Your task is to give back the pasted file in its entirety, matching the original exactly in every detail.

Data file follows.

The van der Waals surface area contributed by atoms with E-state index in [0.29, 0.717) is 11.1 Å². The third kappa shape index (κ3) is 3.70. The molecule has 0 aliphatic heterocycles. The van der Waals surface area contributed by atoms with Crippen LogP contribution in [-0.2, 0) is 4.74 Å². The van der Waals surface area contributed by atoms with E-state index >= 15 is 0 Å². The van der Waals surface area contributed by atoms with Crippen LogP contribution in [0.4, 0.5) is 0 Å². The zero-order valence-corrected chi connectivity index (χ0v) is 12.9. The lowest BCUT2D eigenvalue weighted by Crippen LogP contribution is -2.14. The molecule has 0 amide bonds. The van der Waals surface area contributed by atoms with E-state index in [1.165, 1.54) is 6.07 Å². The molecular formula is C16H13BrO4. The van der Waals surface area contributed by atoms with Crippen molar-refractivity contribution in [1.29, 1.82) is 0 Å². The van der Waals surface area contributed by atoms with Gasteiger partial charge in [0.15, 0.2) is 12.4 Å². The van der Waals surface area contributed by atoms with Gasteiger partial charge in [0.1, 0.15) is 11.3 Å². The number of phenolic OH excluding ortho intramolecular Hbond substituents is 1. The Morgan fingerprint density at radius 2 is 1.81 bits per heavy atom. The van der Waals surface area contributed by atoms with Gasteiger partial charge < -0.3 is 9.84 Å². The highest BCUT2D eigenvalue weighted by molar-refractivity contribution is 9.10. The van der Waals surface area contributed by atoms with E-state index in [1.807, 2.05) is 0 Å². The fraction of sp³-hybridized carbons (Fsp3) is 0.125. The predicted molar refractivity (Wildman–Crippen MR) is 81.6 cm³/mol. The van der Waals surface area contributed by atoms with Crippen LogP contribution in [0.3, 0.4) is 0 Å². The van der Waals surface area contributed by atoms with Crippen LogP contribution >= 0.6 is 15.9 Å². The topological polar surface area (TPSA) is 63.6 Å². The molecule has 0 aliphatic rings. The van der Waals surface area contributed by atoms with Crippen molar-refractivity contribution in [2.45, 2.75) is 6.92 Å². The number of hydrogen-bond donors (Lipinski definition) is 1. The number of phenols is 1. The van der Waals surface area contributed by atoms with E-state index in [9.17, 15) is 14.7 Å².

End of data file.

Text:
The van der Waals surface area contributed by atoms with E-state index in [0.29, 0.717) is 11.1 Å². The third kappa shape index (κ3) is 3.70. The molecule has 0 aliphatic heterocycles. The van der Waals surface area contributed by atoms with Crippen LogP contribution in [-0.2, 0) is 4.74 Å². The van der Waals surface area contributed by atoms with E-state index >= 15 is 0 Å². The van der Waals surface area contributed by atoms with Crippen LogP contribution in [0.4, 0.5) is 0 Å². The zero-order valence-corrected chi connectivity index (χ0v) is 12.9. The lowest BCUT2D eigenvalue weighted by Crippen LogP contribution is -2.14. The molecule has 0 amide bonds. The van der Waals surface area contributed by atoms with E-state index in [1.165, 1.54) is 6.07 Å². The molecular formula is C16H13BrO4. The van der Waals surface area contributed by atoms with Crippen molar-refractivity contribution in [1.29, 1.82) is 0 Å². The van der Waals surface area contributed by atoms with Gasteiger partial charge in [0.15, 0.2) is 12.4 Å². The van der Waals surface area contributed by atoms with Gasteiger partial charge in [0.1, 0.15) is 11.3 Å². The number of phenolic OH excluding ortho intramolecular Hbond substituents is 1. The Morgan fingerprint density at radius 2 is 1.81 bits per heavy atom. The van der Waals surface area contributed by atoms with Gasteiger partial charge < -0.3 is 9.84 Å². The highest BCUT2D eigenvalue weighted by molar-refractivity contribution is 9.10. The van der Waals surface area contributed by atoms with E-state index in [1.807, 2.05) is 0 Å². The fraction of sp³-hybridized carbons (Fsp3) is 0.125. The predicted molar refractivity (Wildman–Crippen MR) is 81.6 cm³/mol. The van der Waals surface area contributed by atoms with Crippen LogP contribution in [0.3, 0.4) is 0 Å². The van der Waals surface area contributed by atoms with Crippen LogP contribution >= 0.6 is 15.9 Å². The topological polar surface area (TPSA) is 63.6 Å². The molecule has 0 aliphatic rings. The van der Waals surface area contributed by atoms with Crippen molar-refractivity contribution in [2.45, 2.75) is 6.92 Å². The number of hydrogen-bond donors (Lipinski definition) is 1. The number of phenols is 1. The van der Waals surface area contributed by atoms with E-state index in [9.17, 15) is 14.7 Å².